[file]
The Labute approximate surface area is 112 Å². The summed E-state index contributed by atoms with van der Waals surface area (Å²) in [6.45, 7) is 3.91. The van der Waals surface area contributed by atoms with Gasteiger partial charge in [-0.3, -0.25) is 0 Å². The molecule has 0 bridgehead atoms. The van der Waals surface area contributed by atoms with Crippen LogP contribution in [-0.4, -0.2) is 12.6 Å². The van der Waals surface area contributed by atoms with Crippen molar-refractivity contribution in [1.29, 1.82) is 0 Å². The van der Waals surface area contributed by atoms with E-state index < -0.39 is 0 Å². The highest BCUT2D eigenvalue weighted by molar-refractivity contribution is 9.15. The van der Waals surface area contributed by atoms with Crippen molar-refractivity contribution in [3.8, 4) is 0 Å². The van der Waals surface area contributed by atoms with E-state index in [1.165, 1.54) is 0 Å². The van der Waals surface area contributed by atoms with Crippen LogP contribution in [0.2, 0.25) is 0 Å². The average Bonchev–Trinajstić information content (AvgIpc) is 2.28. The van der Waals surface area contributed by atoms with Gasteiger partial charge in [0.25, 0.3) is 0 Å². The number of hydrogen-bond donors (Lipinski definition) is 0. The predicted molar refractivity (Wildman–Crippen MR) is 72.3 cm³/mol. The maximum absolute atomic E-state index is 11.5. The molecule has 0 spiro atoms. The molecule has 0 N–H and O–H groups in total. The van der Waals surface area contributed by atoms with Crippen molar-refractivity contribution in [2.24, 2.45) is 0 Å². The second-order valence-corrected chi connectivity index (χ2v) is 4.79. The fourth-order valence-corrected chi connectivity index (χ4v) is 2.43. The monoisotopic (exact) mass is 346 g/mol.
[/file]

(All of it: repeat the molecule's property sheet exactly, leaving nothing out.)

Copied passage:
The Labute approximate surface area is 112 Å². The summed E-state index contributed by atoms with van der Waals surface area (Å²) in [6.45, 7) is 3.91. The van der Waals surface area contributed by atoms with Gasteiger partial charge in [-0.3, -0.25) is 0 Å². The molecule has 0 bridgehead atoms. The van der Waals surface area contributed by atoms with Crippen LogP contribution in [-0.4, -0.2) is 12.6 Å². The van der Waals surface area contributed by atoms with Crippen molar-refractivity contribution in [1.29, 1.82) is 0 Å². The van der Waals surface area contributed by atoms with E-state index < -0.39 is 0 Å². The highest BCUT2D eigenvalue weighted by molar-refractivity contribution is 9.15. The van der Waals surface area contributed by atoms with Crippen molar-refractivity contribution in [3.8, 4) is 0 Å². The van der Waals surface area contributed by atoms with E-state index in [1.165, 1.54) is 0 Å². The van der Waals surface area contributed by atoms with Crippen LogP contribution in [0.2, 0.25) is 0 Å². The average Bonchev–Trinajstić information content (AvgIpc) is 2.28. The van der Waals surface area contributed by atoms with Gasteiger partial charge in [0.25, 0.3) is 0 Å². The number of hydrogen-bond donors (Lipinski definition) is 0. The predicted molar refractivity (Wildman–Crippen MR) is 72.3 cm³/mol. The maximum absolute atomic E-state index is 11.5. The molecule has 0 spiro atoms. The molecule has 0 N–H and O–H groups in total. The van der Waals surface area contributed by atoms with Crippen molar-refractivity contribution in [2.24, 2.45) is 0 Å². The second-order valence-corrected chi connectivity index (χ2v) is 4.79. The fourth-order valence-corrected chi connectivity index (χ4v) is 2.43. The monoisotopic (exact) mass is 346 g/mol.